All the guidelines concerning ethics in biomedical research in Europe or the USA are more or less similar and demand adherence to the principles of the Declaration of Helsinki, approval of the trial by an Ethics Committee, obtaining of informed consent from patients and compliance with Good Clinical Practice guidelines. These latter include obligations of sponsors, obligations of clinical investigators, guidelines in case of a serious adverse event, necessity for quality control procedures of the study (monitoring, audit) and strict conditions for performing a trial in vulnerable subjects, especially trials without direct individual benefit. For example, such trials cannot be carried out in children, except if there is absence of foreseeable risk, it is useful for other children of the same age and condition, and it is impossible to conduct it in any other way. The consent of both the parents and the child (if possible) must be obtained. These restrictions are identical for pregnant,...
Assess the patient the same way as described previously in this chapter for a patient taking penicillin. Do not use tetracyclines if the patient is pregnant or breastfeeding. Furthermore, tetracyclines should not be given to children under 8 years of age because tetracyclines can permanently mottle and discolor the teeth and decrease linear skeletal growth in both children and the fetus.
Immunity is natural or artificial, active or passive. Active immunity occurs naturally in response to infections or other natural exposure to antigens, and artificially in response to vaccine administration. Passive immunity occurs naturally during pregnancy and breast-feeding, and artificially through administration of immune serum globulin or hyperimmune globulin.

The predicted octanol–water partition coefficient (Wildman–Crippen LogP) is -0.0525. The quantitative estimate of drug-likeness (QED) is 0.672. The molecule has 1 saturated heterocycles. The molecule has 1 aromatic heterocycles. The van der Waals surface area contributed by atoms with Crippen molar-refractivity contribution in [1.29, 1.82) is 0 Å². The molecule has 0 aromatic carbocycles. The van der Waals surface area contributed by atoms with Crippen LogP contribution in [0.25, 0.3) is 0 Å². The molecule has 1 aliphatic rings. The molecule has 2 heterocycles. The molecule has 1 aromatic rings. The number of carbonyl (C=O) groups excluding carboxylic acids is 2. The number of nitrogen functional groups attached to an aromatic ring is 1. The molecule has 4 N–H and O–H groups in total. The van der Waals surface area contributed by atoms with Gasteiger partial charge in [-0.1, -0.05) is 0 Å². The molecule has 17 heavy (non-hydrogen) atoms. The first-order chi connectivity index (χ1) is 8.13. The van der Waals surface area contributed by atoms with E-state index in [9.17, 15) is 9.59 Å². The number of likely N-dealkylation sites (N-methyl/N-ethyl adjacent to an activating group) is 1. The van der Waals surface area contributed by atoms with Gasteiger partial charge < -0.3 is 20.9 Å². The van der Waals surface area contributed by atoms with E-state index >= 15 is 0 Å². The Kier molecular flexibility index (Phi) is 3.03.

Doreen is a 34-year-old, single mother of four, with a history of two prior hospitalizations for suicide attempts during mixed states. Doreen entered IPSRT during a mixed-state episode following the birth of her fourth child. She had stopped her mood stabilizers during the pregnancy and had not yet resumed them, despite instructions from her psychiatrist to restart them immediately after delivery (Doreen did not plan to breast-feed). The initial phase of treatment emphasized psychoeducation, including the importance of following the psychiatrist's recommendations in order to prevent another hospitalization (the patient was not currently suicidal). It was immediately apparent that Doreen's erratic sleep schedule, driven by the needs of her newborn infant, contributed substantially to her symptoms. Thus, the therapist moved rapidly to help Doreen enlist assistance from her extended family. Doreen's mother and several sisters each agreed to stay with Doreen one night per week in order to...